Kevin Clash is the puppeteer behind Elmo, the lovable, furry red muppet who has won the hearts of millions on Sesame Street. I gathered information about Kevin by reading his book – My Life as a Furry Red Monster – and by meeting him in person at his Sesame Workshop office. Most inspiring was learning the details about a life of love and support from family, friends, neighbors, and mentors who backed Kevin’s passion for puppetry from the start. Kevin’s rich history as a producer and puppeteer shows that good things happen when adults pay close attention to and nurture the creative and artistic sensibilities of children.

Kevin’s Life in a Nutshell
Kevin grew up in a working class, African heritage suburb of Baltimore, Maryland with a mom, a dad, and three siblings. He spent countless childhood hours creating puppets and puppet shows, getting plenty of inspiration from television programs such as Captain Kangaroo, Good Times, and, of course, Sesame Street. During his younger years, Kevin performed shows for neighborhood folks, for audiences in the wider Baltimore area, then for local television programs.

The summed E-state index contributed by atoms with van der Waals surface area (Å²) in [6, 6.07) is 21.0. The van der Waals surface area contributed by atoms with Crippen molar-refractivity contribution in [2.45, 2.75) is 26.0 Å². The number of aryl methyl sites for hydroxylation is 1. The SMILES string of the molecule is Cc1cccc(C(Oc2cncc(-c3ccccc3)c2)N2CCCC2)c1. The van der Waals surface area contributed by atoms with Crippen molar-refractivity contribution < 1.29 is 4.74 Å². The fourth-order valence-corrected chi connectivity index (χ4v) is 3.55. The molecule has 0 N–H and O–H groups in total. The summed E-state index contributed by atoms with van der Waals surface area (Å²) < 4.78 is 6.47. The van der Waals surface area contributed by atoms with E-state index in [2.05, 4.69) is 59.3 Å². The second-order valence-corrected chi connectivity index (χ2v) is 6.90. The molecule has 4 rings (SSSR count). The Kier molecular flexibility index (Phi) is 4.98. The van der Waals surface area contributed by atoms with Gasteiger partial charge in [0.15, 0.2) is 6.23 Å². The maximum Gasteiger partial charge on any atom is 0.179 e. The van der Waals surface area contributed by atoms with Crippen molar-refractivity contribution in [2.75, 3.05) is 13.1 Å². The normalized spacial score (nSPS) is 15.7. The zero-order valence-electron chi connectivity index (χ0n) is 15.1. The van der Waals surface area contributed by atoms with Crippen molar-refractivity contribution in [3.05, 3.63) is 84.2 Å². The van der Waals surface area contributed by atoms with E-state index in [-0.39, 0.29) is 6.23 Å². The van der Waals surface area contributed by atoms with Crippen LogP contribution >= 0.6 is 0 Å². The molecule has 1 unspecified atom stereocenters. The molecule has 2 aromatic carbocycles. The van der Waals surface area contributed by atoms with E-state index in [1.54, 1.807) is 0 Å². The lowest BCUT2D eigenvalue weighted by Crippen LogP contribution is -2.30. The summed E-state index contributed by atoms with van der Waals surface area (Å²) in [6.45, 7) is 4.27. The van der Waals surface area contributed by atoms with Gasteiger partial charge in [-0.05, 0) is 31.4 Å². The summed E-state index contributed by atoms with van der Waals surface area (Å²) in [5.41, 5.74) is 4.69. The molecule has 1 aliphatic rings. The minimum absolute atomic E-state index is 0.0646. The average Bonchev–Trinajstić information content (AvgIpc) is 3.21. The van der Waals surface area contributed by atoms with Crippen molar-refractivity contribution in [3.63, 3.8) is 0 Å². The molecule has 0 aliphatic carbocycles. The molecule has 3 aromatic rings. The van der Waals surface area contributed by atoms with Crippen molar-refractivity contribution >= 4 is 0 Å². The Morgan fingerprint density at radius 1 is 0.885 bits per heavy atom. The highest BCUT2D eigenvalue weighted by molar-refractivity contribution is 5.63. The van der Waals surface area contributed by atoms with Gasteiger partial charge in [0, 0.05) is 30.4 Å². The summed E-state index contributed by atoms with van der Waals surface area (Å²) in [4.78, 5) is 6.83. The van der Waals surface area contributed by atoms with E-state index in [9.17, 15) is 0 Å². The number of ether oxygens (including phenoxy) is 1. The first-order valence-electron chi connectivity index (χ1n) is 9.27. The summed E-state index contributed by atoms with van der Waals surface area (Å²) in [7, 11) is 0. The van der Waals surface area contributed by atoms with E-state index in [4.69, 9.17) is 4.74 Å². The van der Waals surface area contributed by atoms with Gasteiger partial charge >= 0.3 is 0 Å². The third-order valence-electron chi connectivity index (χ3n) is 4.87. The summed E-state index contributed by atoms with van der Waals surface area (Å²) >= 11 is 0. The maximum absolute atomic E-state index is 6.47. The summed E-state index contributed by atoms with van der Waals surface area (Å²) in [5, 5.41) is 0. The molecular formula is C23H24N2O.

Like other children who do something off the beaten path, Kevin got a dose of teasing and raised eyebrows. He also experienced the insidious messages of racism. Fortunately, the love and support he got from his family and community balanced out forces that may have otherwise swayed Kevin from his path. As Kevin says in his book, “Society was still sending a loud message that black children like us didn’t have much to aspire to, but that negative talk was drowned out by our parents, who taught us that our dreams were worthy simply because they were ours.”